The
objects however are in motion along the track determined by space geometry
itself. The track they follow, seen from the object as a straight line, from
the outside looks like a circular or elliptical orbit, or less frequently like
another curve of the family of conic sections, which follows the curvature of
space determined by the body around which the object revolves. From a greater
distance, when the observation field includes a higher number of objects, the
track will first look like a cycloid, then like an overlapping of cycloids of
increasingly large size.

The
orbits’ tracks however are not as regular as they may seem at a first
observation, because they exhibit imperceptible irregularities not only caused
by the irregularities of curvature itself, as pointed out before, but also by
the fluctuation of the geometrical configuration; more precisely, they shall
be considered as statistical successions of all the positions the moving body
can take in a given time frame. The smaller the object, the larger orbital
irregularities determined by the geometrical configuration will be.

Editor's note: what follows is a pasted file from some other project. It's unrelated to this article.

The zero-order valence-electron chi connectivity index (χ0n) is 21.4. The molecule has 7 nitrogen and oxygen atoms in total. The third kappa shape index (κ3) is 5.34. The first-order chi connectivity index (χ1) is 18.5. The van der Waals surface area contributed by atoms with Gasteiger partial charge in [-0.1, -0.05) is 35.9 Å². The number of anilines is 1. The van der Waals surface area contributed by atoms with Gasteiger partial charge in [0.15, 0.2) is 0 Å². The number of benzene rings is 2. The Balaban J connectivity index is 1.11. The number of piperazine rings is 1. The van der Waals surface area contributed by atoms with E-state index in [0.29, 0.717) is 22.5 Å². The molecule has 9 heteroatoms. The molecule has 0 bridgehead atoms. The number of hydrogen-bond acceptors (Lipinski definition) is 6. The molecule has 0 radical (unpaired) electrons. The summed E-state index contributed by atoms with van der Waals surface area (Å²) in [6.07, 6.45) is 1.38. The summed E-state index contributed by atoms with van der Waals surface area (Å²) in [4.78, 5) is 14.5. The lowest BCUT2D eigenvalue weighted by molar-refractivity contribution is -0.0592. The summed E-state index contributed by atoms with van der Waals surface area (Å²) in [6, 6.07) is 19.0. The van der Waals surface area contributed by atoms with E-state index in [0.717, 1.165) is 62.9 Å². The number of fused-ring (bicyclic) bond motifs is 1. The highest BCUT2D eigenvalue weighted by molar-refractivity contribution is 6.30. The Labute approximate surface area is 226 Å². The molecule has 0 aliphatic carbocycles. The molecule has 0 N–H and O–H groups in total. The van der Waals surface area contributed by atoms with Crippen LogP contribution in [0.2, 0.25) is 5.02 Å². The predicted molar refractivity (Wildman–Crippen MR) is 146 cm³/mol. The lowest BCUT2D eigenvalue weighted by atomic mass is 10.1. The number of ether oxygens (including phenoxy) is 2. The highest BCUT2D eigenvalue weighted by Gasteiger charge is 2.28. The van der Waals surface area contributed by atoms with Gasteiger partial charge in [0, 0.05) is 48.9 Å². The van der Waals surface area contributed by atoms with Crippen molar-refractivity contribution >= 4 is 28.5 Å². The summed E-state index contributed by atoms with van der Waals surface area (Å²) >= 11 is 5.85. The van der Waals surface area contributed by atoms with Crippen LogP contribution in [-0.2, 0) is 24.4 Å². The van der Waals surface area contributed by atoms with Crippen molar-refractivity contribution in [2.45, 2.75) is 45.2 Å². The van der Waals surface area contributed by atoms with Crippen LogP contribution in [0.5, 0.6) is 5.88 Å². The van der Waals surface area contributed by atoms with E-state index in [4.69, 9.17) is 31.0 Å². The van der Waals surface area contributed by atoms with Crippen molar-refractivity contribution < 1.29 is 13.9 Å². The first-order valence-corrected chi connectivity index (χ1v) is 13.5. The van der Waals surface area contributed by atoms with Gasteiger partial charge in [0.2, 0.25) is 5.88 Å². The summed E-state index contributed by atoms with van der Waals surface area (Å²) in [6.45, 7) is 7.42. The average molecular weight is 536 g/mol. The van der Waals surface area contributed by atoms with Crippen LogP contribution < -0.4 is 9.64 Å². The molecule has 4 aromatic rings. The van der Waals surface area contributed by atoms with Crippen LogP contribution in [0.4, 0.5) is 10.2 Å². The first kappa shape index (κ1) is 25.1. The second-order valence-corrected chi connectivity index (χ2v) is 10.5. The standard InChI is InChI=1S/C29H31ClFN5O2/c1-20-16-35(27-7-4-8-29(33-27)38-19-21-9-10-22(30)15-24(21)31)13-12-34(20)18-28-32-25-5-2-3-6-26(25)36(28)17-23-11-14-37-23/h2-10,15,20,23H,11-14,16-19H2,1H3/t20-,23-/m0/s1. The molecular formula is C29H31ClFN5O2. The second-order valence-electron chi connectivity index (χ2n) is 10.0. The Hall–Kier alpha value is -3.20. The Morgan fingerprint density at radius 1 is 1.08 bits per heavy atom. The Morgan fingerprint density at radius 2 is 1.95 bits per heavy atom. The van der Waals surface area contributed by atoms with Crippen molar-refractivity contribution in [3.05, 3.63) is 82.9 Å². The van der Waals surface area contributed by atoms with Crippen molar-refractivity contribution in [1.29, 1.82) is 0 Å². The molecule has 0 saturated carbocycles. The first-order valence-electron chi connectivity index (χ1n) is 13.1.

The
object’s motion along its orbit corresponds to the orbital shift of the
relative “gravitational bubble” which in turn produces a gravitational
perturbation on surrounding objects in the form of waves. The wave’s
frequency corresponds to the orbital period: it is extremely high for
elementary particles, (in quantum space with a stepwise digital track, rather
than continuous analogical profile) and it rapidly decreases as the bodies’
size and complexity increase.

Moreover
the gravitational wave produced by a complex object exhibits a profile which
retains the trace of the waves generated by the mutual motions of all its
constituents; the total wave is the sum of all concurrent waves.

A
peculiar characteristic of the gravitational wave produced by bodies in
orbital motion is its spatial distribution. The wave does not propagate
spherically; it exerts the strongest perturbations in a sinusoidal way on the
bodies lying on the rotation plain of the object that generates it. The bodies
lying near the rotation axis instead will only be subjected to a disturbance